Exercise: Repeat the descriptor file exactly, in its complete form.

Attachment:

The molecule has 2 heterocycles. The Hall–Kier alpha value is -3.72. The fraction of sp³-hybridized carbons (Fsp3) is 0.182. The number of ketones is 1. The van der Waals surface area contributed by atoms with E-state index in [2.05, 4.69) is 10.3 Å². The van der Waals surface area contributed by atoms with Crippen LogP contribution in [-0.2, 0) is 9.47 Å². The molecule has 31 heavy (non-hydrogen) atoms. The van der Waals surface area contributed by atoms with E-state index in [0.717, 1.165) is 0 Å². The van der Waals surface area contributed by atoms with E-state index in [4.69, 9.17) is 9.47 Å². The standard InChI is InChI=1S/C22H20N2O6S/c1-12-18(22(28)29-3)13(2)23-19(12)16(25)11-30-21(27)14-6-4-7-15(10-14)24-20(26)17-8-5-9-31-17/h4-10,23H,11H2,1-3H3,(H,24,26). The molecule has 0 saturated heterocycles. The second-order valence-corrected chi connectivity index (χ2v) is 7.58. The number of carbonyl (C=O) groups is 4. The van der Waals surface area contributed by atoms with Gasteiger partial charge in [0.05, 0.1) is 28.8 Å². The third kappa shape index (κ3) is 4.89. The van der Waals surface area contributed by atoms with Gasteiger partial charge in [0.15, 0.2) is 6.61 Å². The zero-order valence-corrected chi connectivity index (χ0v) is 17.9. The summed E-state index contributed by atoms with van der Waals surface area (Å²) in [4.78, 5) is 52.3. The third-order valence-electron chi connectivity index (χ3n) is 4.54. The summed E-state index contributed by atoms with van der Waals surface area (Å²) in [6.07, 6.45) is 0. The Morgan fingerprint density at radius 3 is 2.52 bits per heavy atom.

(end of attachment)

The molecule has 2 heterocycles. The Hall–Kier alpha value is -3.72. The fraction of sp³-hybridized carbons (Fsp3) is 0.182. The number of ketones is 1. The van der Waals surface area contributed by atoms with E-state index in [2.05, 4.69) is 10.3 Å². The van der Waals surface area contributed by atoms with Crippen LogP contribution in [-0.2, 0) is 9.47 Å². The molecule has 31 heavy (non-hydrogen) atoms. The van der Waals surface area contributed by atoms with E-state index in [0.717, 1.165) is 0 Å². The van der Waals surface area contributed by atoms with E-state index in [4.69, 9.17) is 9.47 Å². The standard InChI is InChI=1S/C22H20N2O6S/c1-12-18(22(28)29-3)13(2)23-19(12)16(25)11-30-21(27)14-6-4-7-15(10-14)24-20(26)17-8-5-9-31-17/h4-10,23H,11H2,1-3H3,(H,24,26). The molecule has 0 saturated heterocycles. The second-order valence-corrected chi connectivity index (χ2v) is 7.58. The number of carbonyl (C=O) groups is 4. The van der Waals surface area contributed by atoms with Gasteiger partial charge in [0.05, 0.1) is 28.8 Å². The third kappa shape index (κ3) is 4.89. The van der Waals surface area contributed by atoms with Gasteiger partial charge in [0.15, 0.2) is 6.61 Å². The zero-order valence-corrected chi connectivity index (χ0v) is 17.9. The summed E-state index contributed by atoms with van der Waals surface area (Å²) in [4.78, 5) is 52.3. The third-order valence-electron chi connectivity index (χ3n) is 4.54. The summed E-state index contributed by atoms with van der Waals surface area (Å²) in [6.07, 6.45) is 0. The Morgan fingerprint density at radius 3 is 2.52 bits per heavy atom.